The modern European Union (EU) has come a long way from its modest beginnings. In 1957, the Treaty of Rome was signed by France, West Germany, Italy, Belgium, the Netherlands, and Luxembourg to create the European Economic Community (EEC). The goal of the EEC was an economic union of the member states—the community worked for the free movement of goods, services, labor, and capital; the abolishment of trusts and cartels; and the development of joint policies on labor, social welfare, agriculture, transport, and foreign trade. Several other European countries joined before the Maastricht Treaty was signed in 1992, which officially established the EU, introduced the euro, and renamed the EEC the European Community and established it as the first pillar of the three-pillar structure (The other pillars are the Common Foreign and Security Policy pillar and the Justice and Home Affairs pillar.). As of January 1, 2007, the EU consists of 27 countries that span the width of Europe.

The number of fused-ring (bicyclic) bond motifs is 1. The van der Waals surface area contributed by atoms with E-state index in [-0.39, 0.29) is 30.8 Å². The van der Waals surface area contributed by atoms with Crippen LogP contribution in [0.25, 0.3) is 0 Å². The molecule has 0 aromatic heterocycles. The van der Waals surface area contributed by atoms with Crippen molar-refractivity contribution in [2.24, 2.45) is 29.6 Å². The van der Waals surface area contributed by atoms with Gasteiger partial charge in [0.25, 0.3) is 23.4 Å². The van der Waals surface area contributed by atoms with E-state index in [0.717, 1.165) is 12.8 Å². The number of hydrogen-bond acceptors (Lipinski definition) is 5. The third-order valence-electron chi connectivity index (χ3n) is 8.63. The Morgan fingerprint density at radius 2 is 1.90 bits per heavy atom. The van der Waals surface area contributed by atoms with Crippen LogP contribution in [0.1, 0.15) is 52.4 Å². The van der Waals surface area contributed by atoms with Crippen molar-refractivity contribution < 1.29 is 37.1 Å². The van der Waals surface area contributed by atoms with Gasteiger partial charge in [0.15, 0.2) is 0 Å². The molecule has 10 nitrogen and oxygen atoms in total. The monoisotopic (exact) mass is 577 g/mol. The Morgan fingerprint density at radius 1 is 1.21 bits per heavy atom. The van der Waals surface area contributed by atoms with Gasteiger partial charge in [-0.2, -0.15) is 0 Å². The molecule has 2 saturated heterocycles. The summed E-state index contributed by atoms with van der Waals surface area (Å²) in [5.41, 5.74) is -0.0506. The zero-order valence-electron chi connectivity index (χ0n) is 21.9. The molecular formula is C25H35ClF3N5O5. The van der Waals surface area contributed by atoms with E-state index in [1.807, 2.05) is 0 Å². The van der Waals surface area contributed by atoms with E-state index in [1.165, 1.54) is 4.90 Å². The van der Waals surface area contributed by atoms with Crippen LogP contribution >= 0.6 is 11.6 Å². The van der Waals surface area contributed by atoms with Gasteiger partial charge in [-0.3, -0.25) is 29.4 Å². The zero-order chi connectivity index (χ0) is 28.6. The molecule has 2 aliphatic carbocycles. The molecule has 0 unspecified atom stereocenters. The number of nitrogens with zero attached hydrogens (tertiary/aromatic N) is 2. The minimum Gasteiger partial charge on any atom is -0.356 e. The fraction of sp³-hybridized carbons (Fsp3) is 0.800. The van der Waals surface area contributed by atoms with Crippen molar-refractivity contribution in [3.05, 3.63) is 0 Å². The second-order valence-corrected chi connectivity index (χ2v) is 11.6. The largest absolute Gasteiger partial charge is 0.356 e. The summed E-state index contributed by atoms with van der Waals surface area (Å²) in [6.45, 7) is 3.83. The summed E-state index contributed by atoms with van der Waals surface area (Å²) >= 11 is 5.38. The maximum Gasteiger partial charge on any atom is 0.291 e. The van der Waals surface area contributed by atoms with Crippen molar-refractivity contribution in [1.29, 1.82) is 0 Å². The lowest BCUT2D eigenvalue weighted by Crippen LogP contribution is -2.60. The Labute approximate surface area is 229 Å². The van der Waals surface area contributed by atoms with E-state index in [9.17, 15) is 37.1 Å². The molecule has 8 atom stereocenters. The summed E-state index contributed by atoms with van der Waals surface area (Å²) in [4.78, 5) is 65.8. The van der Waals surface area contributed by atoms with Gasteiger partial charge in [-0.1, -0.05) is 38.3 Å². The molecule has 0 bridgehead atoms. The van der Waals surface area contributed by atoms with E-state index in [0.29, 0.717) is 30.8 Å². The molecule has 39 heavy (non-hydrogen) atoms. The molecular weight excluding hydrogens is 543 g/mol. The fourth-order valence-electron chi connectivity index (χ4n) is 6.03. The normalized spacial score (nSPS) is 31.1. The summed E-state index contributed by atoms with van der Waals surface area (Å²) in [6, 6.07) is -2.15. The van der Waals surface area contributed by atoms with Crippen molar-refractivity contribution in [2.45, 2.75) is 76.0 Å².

The current view of the European Commission is that national restrictions on the free movement of all workers in the EU will have to end by April 30, 2009, unless a country can prove that its economy would be at risk of collapse as a result. However, as noted above, around 2011, the EU should have an employment market without any restrictions for any member state.

Three EU member states have opened their employment markets directly for the workers from the eight countries: the United Kingdom, Ireland, and Sweden. Respectively, these countries were faced with 300,000; 160,000; and 8,000 workers from the new member states.

According to the European Commission, the local workers are not worse off when workers from Central European countries enter their employment markets, as the total migration of employees would have remained limited to less than 0.5 percent. However, experience taught some interesting lessons—in Ireland, for example, pressure was noticeable on minimum wages and thought to be caused by the number of Central European workers entering the employment market.